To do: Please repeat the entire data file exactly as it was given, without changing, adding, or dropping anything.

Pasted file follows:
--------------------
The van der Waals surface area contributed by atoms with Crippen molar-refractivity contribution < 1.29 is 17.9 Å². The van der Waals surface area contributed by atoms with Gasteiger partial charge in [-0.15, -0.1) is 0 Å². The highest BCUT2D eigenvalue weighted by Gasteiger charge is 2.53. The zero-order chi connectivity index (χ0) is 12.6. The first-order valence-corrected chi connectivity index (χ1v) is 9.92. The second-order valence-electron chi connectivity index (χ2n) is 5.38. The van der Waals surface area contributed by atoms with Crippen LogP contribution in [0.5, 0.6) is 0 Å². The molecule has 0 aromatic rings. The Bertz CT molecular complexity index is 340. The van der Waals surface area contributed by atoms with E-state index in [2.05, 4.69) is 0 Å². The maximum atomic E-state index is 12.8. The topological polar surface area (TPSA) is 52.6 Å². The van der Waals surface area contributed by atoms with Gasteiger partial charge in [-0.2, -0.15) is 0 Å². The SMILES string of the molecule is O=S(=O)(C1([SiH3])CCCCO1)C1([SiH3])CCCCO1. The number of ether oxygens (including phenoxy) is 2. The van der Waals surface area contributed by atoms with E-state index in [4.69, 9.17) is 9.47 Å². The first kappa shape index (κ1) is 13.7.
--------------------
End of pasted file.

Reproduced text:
The van der Waals surface area contributed by atoms with Crippen molar-refractivity contribution < 1.29 is 17.9 Å². The van der Waals surface area contributed by atoms with Gasteiger partial charge in [-0.15, -0.1) is 0 Å². The highest BCUT2D eigenvalue weighted by Gasteiger charge is 2.53. The zero-order chi connectivity index (χ0) is 12.6. The first-order valence-corrected chi connectivity index (χ1v) is 9.92. The second-order valence-electron chi connectivity index (χ2n) is 5.38. The van der Waals surface area contributed by atoms with Crippen LogP contribution in [0.5, 0.6) is 0 Å². The molecule has 0 aromatic rings. The Bertz CT molecular complexity index is 340. The van der Waals surface area contributed by atoms with E-state index in [2.05, 4.69) is 0 Å². The maximum atomic E-state index is 12.8. The topological polar surface area (TPSA) is 52.6 Å². The van der Waals surface area contributed by atoms with Gasteiger partial charge in [-0.2, -0.15) is 0 Å². The SMILES string of the molecule is O=S(=O)(C1([SiH3])CCCCO1)C1([SiH3])CCCCO1. The number of ether oxygens (including phenoxy) is 2. The van der Waals surface area contributed by atoms with E-state index in [4.69, 9.17) is 9.47 Å². The first kappa shape index (κ1) is 13.7.